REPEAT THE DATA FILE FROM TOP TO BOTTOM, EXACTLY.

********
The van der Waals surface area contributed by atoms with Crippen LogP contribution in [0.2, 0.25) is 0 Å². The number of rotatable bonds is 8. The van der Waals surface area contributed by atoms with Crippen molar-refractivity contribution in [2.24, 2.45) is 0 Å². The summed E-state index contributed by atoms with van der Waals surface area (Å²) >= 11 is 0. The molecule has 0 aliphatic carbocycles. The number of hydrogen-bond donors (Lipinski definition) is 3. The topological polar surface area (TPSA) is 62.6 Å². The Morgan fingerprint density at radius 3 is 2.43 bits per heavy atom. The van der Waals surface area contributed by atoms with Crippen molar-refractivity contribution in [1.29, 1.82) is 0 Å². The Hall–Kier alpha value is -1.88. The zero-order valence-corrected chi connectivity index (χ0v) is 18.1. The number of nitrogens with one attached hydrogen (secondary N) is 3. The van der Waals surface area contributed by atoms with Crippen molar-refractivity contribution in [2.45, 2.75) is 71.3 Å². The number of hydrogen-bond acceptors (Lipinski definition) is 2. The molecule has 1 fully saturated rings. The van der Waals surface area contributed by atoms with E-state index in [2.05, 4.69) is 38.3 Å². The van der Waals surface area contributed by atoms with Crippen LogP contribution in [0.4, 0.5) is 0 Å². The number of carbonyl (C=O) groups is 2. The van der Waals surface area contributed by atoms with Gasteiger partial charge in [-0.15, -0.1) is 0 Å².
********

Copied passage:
The van der Waals surface area contributed by atoms with Crippen LogP contribution in [0.2, 0.25) is 0 Å². The number of rotatable bonds is 8. The van der Waals surface area contributed by atoms with Crippen molar-refractivity contribution in [2.24, 2.45) is 0 Å². The summed E-state index contributed by atoms with van der Waals surface area (Å²) >= 11 is 0. The molecule has 0 aliphatic carbocycles. The number of hydrogen-bond donors (Lipinski definition) is 3. The topological polar surface area (TPSA) is 62.6 Å². The Morgan fingerprint density at radius 3 is 2.43 bits per heavy atom. The van der Waals surface area contributed by atoms with Crippen molar-refractivity contribution in [1.29, 1.82) is 0 Å². The Hall–Kier alpha value is -1.88. The zero-order valence-corrected chi connectivity index (χ0v) is 18.1. The number of nitrogens with one attached hydrogen (secondary N) is 3. The van der Waals surface area contributed by atoms with Crippen molar-refractivity contribution in [2.45, 2.75) is 71.3 Å². The number of hydrogen-bond acceptors (Lipinski definition) is 2. The molecule has 1 fully saturated rings. The van der Waals surface area contributed by atoms with E-state index in [2.05, 4.69) is 38.3 Å². The van der Waals surface area contributed by atoms with Crippen LogP contribution in [0.4, 0.5) is 0 Å². The number of carbonyl (C=O) groups is 2. The van der Waals surface area contributed by atoms with Gasteiger partial charge in [-0.15, -0.1) is 0 Å².